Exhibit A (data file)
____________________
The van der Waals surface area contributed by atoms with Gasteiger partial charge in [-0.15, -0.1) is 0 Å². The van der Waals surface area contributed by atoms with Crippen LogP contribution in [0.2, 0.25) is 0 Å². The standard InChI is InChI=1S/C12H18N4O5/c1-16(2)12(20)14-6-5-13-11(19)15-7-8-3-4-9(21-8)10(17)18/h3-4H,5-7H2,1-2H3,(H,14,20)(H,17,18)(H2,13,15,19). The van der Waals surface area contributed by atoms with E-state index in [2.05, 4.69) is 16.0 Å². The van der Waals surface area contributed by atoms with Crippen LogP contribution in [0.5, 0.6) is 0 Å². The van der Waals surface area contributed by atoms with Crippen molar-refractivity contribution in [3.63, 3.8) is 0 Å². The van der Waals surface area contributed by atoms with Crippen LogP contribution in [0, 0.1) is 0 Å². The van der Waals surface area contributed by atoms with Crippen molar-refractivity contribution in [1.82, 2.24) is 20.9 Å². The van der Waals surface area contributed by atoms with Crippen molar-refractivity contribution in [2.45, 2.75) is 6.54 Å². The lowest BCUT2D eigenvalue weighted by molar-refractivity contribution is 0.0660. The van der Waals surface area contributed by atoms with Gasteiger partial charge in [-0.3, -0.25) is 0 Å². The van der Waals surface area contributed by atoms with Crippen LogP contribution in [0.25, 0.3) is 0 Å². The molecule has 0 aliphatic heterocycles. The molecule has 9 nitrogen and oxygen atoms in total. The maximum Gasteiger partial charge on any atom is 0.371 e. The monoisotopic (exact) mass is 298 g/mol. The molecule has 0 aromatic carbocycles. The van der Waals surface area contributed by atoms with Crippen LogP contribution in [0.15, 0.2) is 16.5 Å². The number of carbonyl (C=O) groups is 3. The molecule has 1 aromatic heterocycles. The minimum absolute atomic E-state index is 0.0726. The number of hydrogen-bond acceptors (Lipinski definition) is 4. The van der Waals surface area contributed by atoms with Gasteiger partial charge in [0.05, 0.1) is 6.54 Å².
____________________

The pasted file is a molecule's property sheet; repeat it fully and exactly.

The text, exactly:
The van der Waals surface area contributed by atoms with Gasteiger partial charge in [-0.15, -0.1) is 0 Å². The van der Waals surface area contributed by atoms with Crippen LogP contribution in [0.2, 0.25) is 0 Å². The standard InChI is InChI=1S/C12H18N4O5/c1-16(2)12(20)14-6-5-13-11(19)15-7-8-3-4-9(21-8)10(17)18/h3-4H,5-7H2,1-2H3,(H,14,20)(H,17,18)(H2,13,15,19). The van der Waals surface area contributed by atoms with E-state index in [2.05, 4.69) is 16.0 Å². The van der Waals surface area contributed by atoms with Crippen LogP contribution in [0.5, 0.6) is 0 Å². The van der Waals surface area contributed by atoms with Crippen molar-refractivity contribution in [3.63, 3.8) is 0 Å². The van der Waals surface area contributed by atoms with Crippen LogP contribution in [0, 0.1) is 0 Å². The van der Waals surface area contributed by atoms with Crippen molar-refractivity contribution in [1.82, 2.24) is 20.9 Å². The van der Waals surface area contributed by atoms with Crippen molar-refractivity contribution in [2.45, 2.75) is 6.54 Å². The lowest BCUT2D eigenvalue weighted by molar-refractivity contribution is 0.0660. The van der Waals surface area contributed by atoms with Gasteiger partial charge in [-0.3, -0.25) is 0 Å². The van der Waals surface area contributed by atoms with Crippen LogP contribution in [0.25, 0.3) is 0 Å². The molecule has 0 aliphatic heterocycles. The molecule has 9 nitrogen and oxygen atoms in total. The maximum Gasteiger partial charge on any atom is 0.371 e. The monoisotopic (exact) mass is 298 g/mol. The molecule has 0 aromatic carbocycles. The van der Waals surface area contributed by atoms with Crippen LogP contribution in [0.15, 0.2) is 16.5 Å². The number of carbonyl (C=O) groups is 3. The molecule has 1 aromatic heterocycles. The minimum absolute atomic E-state index is 0.0726. The number of hydrogen-bond acceptors (Lipinski definition) is 4. The van der Waals surface area contributed by atoms with Gasteiger partial charge in [0.05, 0.1) is 6.54 Å².